The Daures community, particularly small-scale miners in the area, expressed frustration at being regarded or referred to as illegal miners.
During a consultation meeting held earlier this year with a parliamentary standing committee, the small-scale miners bemoaned not being considered when exclusive prospecting licences (EPLs) and claims are issued by the relevant ministry on land they have been occupying and operating on for years. Instead, the miners said, extraction rights are awarded to others, who turn around and report the small-scale miners for trespassing and call them “illegal miners”.
Yesterday, a consultative meeting took place between the Parliamentary Standing Committee on Natural Resources and the mines and energy ministry as well as the environment, forestry and tourism ministry. The meeting specifically addressed illegal lithium mining in Uis.
Kletus Karondo, part of the parliamentary committee, pointed out that Long Fire Investments and its joint venture company Xinfeng Investment have invaded small-scale miners’ space in the region, taking away their only means of living.
“There is an outcry from the community that big companies have taken over the area that small-scale miners previously mined,” he said.
However, Erasmus Shivolo, deputy director in the mine’s ministry, was quick to point out that the small-scale miners were mining illegally, which is why government awarded EPLs to big companies who applied for these rights.
“They are now calling us illegal miners. There is nothing illegal about the way we are mining. This has been the way our forefathers who have been living in this area have been operating. We took over from them, and this is our way of living; nothing is illegal about it,” said one of the miners, preferring anonymity.
This small-scale miner added that numerous families in the constituency have been occupying and mining in the area for decades. For this reason, he believes the small-scale miners should be respected, and their claims of ancestral land as part of the Damara people be considered.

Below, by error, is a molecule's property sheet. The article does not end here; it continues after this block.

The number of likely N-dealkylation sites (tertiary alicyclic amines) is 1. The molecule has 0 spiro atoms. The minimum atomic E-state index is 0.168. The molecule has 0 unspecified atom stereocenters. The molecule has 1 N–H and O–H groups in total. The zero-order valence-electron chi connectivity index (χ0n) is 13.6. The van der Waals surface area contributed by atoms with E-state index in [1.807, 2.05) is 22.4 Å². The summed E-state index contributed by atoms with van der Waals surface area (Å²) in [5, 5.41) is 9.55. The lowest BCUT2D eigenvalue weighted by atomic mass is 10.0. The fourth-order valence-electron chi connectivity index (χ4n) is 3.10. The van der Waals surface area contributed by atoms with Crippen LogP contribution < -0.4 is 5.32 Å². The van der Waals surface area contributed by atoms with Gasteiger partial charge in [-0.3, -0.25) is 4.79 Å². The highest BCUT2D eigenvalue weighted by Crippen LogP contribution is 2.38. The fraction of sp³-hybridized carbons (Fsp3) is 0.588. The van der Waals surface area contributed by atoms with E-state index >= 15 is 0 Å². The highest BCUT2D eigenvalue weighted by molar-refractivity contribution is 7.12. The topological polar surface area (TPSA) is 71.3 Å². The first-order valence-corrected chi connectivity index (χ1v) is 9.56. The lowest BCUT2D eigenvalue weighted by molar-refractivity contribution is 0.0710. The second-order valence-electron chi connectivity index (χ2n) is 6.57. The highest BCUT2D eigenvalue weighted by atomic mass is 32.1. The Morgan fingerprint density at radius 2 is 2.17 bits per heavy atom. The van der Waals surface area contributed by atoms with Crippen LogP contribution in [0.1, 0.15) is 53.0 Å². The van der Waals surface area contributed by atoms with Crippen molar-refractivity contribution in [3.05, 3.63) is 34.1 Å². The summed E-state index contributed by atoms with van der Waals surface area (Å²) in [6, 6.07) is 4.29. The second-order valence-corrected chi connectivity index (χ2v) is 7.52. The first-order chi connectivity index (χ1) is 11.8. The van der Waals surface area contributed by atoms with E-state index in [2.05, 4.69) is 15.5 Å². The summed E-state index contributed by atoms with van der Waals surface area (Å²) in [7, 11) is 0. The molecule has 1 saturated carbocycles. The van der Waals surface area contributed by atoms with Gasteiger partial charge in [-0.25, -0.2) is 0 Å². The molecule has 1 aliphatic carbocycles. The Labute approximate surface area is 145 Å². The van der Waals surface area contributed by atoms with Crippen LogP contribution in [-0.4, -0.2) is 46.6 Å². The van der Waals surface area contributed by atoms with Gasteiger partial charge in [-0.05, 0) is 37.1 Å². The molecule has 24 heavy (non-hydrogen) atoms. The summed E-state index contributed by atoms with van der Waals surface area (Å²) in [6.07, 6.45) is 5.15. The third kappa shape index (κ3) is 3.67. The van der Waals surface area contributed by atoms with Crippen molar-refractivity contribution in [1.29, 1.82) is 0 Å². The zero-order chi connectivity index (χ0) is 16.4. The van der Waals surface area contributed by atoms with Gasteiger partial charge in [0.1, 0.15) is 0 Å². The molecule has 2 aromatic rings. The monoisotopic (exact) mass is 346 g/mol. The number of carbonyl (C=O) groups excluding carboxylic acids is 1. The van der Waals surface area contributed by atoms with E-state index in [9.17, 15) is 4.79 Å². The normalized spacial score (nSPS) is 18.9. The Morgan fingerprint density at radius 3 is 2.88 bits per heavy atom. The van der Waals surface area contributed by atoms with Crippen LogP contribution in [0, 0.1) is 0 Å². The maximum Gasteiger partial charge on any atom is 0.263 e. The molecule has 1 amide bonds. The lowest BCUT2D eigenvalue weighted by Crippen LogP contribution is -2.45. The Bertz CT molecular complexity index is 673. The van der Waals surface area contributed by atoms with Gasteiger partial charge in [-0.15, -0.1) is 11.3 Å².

“Some of these foreigners come to our ancestral land and chase us out, although we were here first,” he said during the meeting.
It is estimated that there are about 2 000 small-scale miners in the Erongo region, operating in cooperatives. They mine semi-precious stones in Omatjete, Uis, Okombahe, Omaruru, Tsubusis, Otjimbingwe, Usakos and Walvis Bay.
Meanwhile, parliamentarians observed that licence application fees are too costly for small-scale miners to afford. This, some parliamentarians argued, is being used as a tool to kick them out of the mining game.
“These fees were determined not to include small-scale miners, but rather to leave them out. This is because they cannot afford the fees those big companies can afford,” asserted Tjekero Tweya, chairperson of the parliamentary committee.
The director in the mine’s ministry, Isabella Chir-chir, said as from 1994 to 2021, application fees were very low. Thus, the ministry revised the fees that became effective in September 2021. As per the revisions, EPLs that were N$2 000 increased to N$10 000 and to N$50 000, depending on the size of the mining area.
For non-exclusive prospecting licences (NEPL), which are mainly reserved for small-scale miners, fees increased from N$50 to N$250, just for the application, with an additional N$250 for the annual fee if the licence is operationalised.
The holder of an NEPL is allowed to look for any mineral or group of minerals, on any land throughout Namibia.
A motion to investigate challenges faced by small-scale miners in the Erongo region was tabled in the National Assembly about a month ago by Henny Seibeb of the Landless People’s Movement (LPM). He demanded for more acknowledgment and assistance for small miners.
The difficulties faced by small-scale miners, whose operations are vital to their communities, are hampered by several factors. These difficulties include the lack of sufficient financial sources, restrictions to access mining areas and regulatory limitations. -email@example.com, firstname.lastname@example.org